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Alstonine, Flavopereirine, Sempervirine, Serpentine, Pao Pereira, Rauwolfia, Ginko biloba & the Work of Mirko Beljanski

Alstonine, Flavopereirine, Sempervirine, Serpentine, Pao Pereira, Rauwolfia, Ginko biloba & the Work of Mirko Beljanski

For 40 years, the Yugoslavian molecular biologist, Mirko Beljanski PhD (1923–1998), in association with his wife and research associate, Monique, conducted research into the respective roles of DNA and RNA in the development and cure of cancer, first at the Pasteur Institute in France (1948–1978) and then at the Faculty of Pharmacy at Chatenay Malabry (1978–1988). During this time, he wrote 133 papers, published in both French and international journals.

Cancer is generally regarded as arising from damage to or mutations of the molecular structure of DNA. Beljanski’s primary thesis is that cancer is caused not only by DNA mutations but also by damage to the hydrogen bonds that hold the two strands of the DNA double helix together. Like a damaged zipper than is failing in places, allowing the two parts to separate, cancerous or pre-cancerous DNA has many broken or weakened hydrogen bonds. Once these bonds are broken over a particular area of the double helix, the DNA in that area is destabilized, and carcinogens are more readily able to infiltrate and cause the molecular damage that can lead to cancer. This explains, for example, why an excess of certain hormones such as estrogen and testosterone (and other steroids, too) is carcinogenic, although they do not appear to be the direct cause of mutations.

Among his other discoveries is that fragments of RNA (which he called Beljanski Leucocyte Restorers or BLBs) are capable of rapidly restoring the depletion of (red) blood platelets and (white) leucocytes brought about by radiation therapy and chemotherapy agents. BLBs selectively stimulate the normal replication of red and white blood cells in the bone marrow and spleen, without enhancing the proliferation of cancer cells. Beljanski reported that patients who received BLBs along with chemotherapy suffered few of the expected side effects, such as nausea and hair loss, and were able to continue with their normal daily lives.

Beljanski also developed what he called the ‘contest’ – a way of determining which kind of substances could destabilize DNA function, leading to cancerous cell proliferation, and, conversely, which kind of substances could repair or cause the programmed death (apoptosis) of damaged and cancer-forming DNA. Among such molecules, he discovered, are the naturally occurring plant alkaloids, also nine, flavopereirine, serpentine and sempervirine, which are able to distinguish between normal and cancer-forming DNA, either repairing the damaged DNA or causing the death of the malignant cells (apoptosis). Beljanski conducted many trials on the anti-cancer properties of these substances. He was able, for example, to cure an appreciable proportion of mice with lymphoma. Other in vitro studies showed that flavopereirine was active against a number of other cancer cell lines (brain, breast, ovarian, prostate, kidney, thyroid, pancreatic, colon, liver, skin), including those that were multidrug-resistant.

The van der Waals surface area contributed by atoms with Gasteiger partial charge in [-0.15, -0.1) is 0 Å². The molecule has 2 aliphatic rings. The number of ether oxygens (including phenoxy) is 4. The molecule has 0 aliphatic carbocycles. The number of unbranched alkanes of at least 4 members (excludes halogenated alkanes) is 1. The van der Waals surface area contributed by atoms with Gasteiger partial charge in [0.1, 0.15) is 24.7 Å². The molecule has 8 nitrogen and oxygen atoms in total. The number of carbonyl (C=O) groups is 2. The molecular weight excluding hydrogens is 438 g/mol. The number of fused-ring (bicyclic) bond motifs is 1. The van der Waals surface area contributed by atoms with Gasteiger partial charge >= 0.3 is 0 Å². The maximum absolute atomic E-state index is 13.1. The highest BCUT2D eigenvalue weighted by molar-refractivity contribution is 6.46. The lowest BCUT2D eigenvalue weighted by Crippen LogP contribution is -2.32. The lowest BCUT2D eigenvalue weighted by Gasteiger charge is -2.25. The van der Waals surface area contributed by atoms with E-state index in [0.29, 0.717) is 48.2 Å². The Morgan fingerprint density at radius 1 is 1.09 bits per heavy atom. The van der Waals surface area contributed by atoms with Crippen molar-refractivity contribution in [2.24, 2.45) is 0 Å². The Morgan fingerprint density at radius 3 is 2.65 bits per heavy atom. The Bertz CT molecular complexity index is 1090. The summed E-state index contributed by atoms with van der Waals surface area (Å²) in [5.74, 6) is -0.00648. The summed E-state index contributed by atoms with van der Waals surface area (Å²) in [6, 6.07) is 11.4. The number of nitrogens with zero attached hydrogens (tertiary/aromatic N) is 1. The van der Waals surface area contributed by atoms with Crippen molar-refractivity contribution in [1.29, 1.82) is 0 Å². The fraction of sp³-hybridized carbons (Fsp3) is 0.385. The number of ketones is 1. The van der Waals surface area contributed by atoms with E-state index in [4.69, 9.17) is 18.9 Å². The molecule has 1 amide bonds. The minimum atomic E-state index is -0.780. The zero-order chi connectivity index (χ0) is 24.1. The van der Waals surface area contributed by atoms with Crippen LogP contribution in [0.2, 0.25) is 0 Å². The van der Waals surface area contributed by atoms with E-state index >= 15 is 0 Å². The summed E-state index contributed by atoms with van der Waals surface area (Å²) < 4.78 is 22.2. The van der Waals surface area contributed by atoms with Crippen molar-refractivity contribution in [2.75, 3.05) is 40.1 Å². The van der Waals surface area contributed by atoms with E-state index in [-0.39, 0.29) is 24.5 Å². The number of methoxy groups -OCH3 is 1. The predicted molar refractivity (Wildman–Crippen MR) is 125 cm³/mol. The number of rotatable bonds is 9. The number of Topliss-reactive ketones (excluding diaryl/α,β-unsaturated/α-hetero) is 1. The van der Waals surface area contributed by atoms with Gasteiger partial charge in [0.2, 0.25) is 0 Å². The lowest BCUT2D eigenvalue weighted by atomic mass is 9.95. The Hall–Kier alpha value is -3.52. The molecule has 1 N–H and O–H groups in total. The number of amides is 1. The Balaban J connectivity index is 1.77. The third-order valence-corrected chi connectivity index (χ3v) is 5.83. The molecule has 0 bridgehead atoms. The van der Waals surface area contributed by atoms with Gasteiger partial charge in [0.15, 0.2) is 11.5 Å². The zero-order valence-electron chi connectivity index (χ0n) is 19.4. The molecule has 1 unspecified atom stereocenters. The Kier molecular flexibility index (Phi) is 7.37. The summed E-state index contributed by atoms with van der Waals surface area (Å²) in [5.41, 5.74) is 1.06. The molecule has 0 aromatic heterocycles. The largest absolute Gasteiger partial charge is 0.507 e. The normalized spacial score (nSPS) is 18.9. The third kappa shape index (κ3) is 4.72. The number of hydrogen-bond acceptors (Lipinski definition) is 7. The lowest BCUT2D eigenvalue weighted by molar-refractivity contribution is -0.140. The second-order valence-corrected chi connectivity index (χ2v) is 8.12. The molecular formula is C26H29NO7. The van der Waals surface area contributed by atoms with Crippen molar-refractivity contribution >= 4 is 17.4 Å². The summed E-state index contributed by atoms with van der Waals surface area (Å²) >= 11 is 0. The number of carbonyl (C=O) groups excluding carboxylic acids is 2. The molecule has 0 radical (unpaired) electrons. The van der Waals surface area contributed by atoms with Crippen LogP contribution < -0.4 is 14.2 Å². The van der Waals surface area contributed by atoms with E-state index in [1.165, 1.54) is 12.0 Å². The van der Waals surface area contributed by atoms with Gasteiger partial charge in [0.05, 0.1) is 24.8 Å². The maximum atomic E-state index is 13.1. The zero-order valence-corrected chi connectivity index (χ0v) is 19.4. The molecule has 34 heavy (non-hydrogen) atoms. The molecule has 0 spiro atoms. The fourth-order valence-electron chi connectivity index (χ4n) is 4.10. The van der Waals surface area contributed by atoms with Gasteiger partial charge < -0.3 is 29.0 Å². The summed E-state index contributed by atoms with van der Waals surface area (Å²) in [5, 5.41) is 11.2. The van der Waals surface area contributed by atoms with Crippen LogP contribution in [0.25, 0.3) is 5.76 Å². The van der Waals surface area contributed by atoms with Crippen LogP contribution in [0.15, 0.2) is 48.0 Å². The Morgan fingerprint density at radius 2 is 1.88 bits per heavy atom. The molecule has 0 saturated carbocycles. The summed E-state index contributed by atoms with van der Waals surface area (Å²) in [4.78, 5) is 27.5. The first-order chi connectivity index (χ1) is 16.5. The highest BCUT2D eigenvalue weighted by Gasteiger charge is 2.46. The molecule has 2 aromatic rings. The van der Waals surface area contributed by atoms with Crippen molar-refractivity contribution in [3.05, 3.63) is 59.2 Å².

His research also showed that the flavanone, JO-1, which contains a large amount of naringin as well as some as yet unidentified substances, prevented the multiplication (in vitro) of human cancer cell lines (colon, ovary, breast, leukemia). Under the same experimental conditions, normal bone marrow cell multiplication was not affected. He also demonstrated that these substances also work in synergy with standard chemotherapy agents, providing better results than with the chemotherapy alone.

Dr Beljanski was forced to leave the Pasteur Institute when his innovative ideas came into conflict with the Institute’s new director. Underfunded, he continued his research and the publication of scientific papers, mostly in French. His wife, Monique, and daughter, Sylvia, now endeavor to bring the fruits of his research to a wider public. Sylvia Beljanski is president of Natural Source International Inc., in New York, the US company that now manufactures the Beljanski products.

Although he worked informally with many doctors in France and Belgium, Beljanski was largely ostracized by French oncologists. For a number of years prior to his death in 1998, he was persecuted as a charlatan, despite the commendations of many users of his products, including the French president, François Mitterand. In one instance, a journalist who had set out to expose Beljanski was not only unable to find any evidence of fraud, but ultimately became a grateful user of his products when he discovered that he himself had intestinal cancer. Beljanski’s work is the subject of a book, The Beljanski Anti-Cancer Remedies: Inside the Double Helix of DNA (2006).

The Beljanski products are now manufactured in the USA according to Beljanski’s methods. They have been shown to be totally non-toxic to animals and humans in the recommended doses:

Pao VAn extract of the bark of the Amazonian tree, Pao Pereira (Geissospermum vellosii), contains the alkaloid flavopereirine (also called PB-100). Flavopereirine is a smaller molecule than also nine, and is able to cross the blood-brain barrier, making it useful in the treatment of brain tumors. Research studies, many being in vitro, have shown flavopereirine to be effective